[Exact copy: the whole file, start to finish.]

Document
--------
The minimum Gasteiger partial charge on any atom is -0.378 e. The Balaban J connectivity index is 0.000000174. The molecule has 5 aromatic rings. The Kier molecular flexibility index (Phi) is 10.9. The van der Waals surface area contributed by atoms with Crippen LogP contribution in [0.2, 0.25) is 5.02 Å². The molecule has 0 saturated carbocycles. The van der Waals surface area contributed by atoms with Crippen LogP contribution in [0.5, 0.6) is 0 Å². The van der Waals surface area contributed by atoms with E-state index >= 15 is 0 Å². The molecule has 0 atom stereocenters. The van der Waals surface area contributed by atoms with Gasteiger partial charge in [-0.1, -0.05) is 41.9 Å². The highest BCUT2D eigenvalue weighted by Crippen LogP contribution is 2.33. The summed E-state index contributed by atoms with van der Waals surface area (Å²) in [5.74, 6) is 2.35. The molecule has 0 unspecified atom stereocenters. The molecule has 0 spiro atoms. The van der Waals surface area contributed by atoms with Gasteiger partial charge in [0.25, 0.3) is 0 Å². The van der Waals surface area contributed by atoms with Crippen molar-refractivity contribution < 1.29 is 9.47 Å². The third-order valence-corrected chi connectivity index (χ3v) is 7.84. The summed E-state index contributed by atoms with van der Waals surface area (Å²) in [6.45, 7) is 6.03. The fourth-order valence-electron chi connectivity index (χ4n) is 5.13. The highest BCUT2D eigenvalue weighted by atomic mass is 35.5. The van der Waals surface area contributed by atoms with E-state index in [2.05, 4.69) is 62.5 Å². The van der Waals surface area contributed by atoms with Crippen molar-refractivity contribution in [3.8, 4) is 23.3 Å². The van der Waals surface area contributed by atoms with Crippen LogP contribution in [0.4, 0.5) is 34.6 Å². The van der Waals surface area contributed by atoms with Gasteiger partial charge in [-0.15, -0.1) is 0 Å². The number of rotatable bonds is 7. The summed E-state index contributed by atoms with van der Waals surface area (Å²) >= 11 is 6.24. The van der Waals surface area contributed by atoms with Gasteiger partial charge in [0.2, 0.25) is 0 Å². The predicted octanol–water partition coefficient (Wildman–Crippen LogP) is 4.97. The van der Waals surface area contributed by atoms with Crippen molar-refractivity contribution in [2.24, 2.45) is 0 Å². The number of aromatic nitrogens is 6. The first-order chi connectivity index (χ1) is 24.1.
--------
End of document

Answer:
The minimum Gasteiger partial charge on any atom is -0.378 e. The Balaban J connectivity index is 0.000000174. The molecule has 5 aromatic rings. The Kier molecular flexibility index (Phi) is 10.9. The van der Waals surface area contributed by atoms with Crippen LogP contribution in [0.2, 0.25) is 5.02 Å². The molecule has 0 saturated carbocycles. The van der Waals surface area contributed by atoms with Crippen LogP contribution in [0.5, 0.6) is 0 Å². The van der Waals surface area contributed by atoms with E-state index >= 15 is 0 Å². The molecule has 0 atom stereocenters. The van der Waals surface area contributed by atoms with Gasteiger partial charge in [-0.1, -0.05) is 41.9 Å². The highest BCUT2D eigenvalue weighted by Crippen LogP contribution is 2.33. The summed E-state index contributed by atoms with van der Waals surface area (Å²) in [5.74, 6) is 2.35. The molecule has 0 unspecified atom stereocenters. The molecule has 0 spiro atoms. The van der Waals surface area contributed by atoms with Gasteiger partial charge in [0.25, 0.3) is 0 Å². The van der Waals surface area contributed by atoms with Crippen molar-refractivity contribution < 1.29 is 9.47 Å². The third-order valence-corrected chi connectivity index (χ3v) is 7.84. The summed E-state index contributed by atoms with van der Waals surface area (Å²) in [6.45, 7) is 6.03. The fourth-order valence-electron chi connectivity index (χ4n) is 5.13. The highest BCUT2D eigenvalue weighted by atomic mass is 35.5. The van der Waals surface area contributed by atoms with E-state index in [2.05, 4.69) is 62.5 Å². The van der Waals surface area contributed by atoms with Crippen molar-refractivity contribution in [3.8, 4) is 23.3 Å². The van der Waals surface area contributed by atoms with Crippen LogP contribution in [0.4, 0.5) is 34.6 Å². The van der Waals surface area contributed by atoms with Gasteiger partial charge in [-0.15, -0.1) is 0 Å². The number of rotatable bonds is 7. The summed E-state index contributed by atoms with van der Waals surface area (Å²) >= 11 is 6.24. The van der Waals surface area contributed by atoms with Gasteiger partial charge in [0.2, 0.25) is 0 Å². The predicted octanol–water partition coefficient (Wildman–Crippen LogP) is 4.97. The van der Waals surface area contributed by atoms with Crippen molar-refractivity contribution in [2.24, 2.45) is 0 Å². The number of aromatic nitrogens is 6. The first-order chi connectivity index (χ1) is 24.1.